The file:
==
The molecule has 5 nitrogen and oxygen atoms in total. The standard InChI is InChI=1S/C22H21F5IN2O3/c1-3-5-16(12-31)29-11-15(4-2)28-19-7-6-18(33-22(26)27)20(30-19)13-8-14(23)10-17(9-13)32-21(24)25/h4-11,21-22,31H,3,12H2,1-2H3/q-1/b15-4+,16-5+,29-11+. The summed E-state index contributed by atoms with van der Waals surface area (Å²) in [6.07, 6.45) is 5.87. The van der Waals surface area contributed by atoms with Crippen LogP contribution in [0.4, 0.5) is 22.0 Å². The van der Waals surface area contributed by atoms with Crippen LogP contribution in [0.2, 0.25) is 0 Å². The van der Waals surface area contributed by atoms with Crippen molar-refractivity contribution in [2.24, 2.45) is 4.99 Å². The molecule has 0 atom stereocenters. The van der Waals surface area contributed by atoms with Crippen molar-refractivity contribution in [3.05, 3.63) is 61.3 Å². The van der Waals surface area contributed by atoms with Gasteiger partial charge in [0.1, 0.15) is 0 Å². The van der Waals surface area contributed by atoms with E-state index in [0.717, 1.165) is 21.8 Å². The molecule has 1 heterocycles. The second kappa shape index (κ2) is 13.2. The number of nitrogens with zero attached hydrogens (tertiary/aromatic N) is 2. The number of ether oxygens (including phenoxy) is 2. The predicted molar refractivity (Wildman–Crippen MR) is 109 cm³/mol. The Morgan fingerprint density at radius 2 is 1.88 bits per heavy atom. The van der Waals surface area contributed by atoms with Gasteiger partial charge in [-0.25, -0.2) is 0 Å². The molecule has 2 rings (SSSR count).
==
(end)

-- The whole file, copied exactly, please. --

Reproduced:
The molecule has 5 nitrogen and oxygen atoms in total. The standard InChI is InChI=1S/C22H21F5IN2O3/c1-3-5-16(12-31)29-11-15(4-2)28-19-7-6-18(33-22(26)27)20(30-19)13-8-14(23)10-17(9-13)32-21(24)25/h4-11,21-22,31H,3,12H2,1-2H3/q-1/b15-4+,16-5+,29-11+. The summed E-state index contributed by atoms with van der Waals surface area (Å²) in [6.07, 6.45) is 5.87. The van der Waals surface area contributed by atoms with Crippen LogP contribution in [0.4, 0.5) is 22.0 Å². The van der Waals surface area contributed by atoms with Crippen LogP contribution in [0.2, 0.25) is 0 Å². The van der Waals surface area contributed by atoms with Crippen molar-refractivity contribution in [2.24, 2.45) is 4.99 Å². The molecule has 0 atom stereocenters. The van der Waals surface area contributed by atoms with Crippen molar-refractivity contribution in [3.05, 3.63) is 61.3 Å². The van der Waals surface area contributed by atoms with Gasteiger partial charge in [0.1, 0.15) is 0 Å². The van der Waals surface area contributed by atoms with E-state index in [0.717, 1.165) is 21.8 Å². The molecule has 1 heterocycles. The second kappa shape index (κ2) is 13.2. The number of nitrogens with zero attached hydrogens (tertiary/aromatic N) is 2. The number of ether oxygens (including phenoxy) is 2. The predicted molar refractivity (Wildman–Crippen MR) is 109 cm³/mol. The Morgan fingerprint density at radius 2 is 1.88 bits per heavy atom. The van der Waals surface area contributed by atoms with Gasteiger partial charge in [-0.25, -0.2) is 0 Å². The molecule has 2 rings (SSSR count).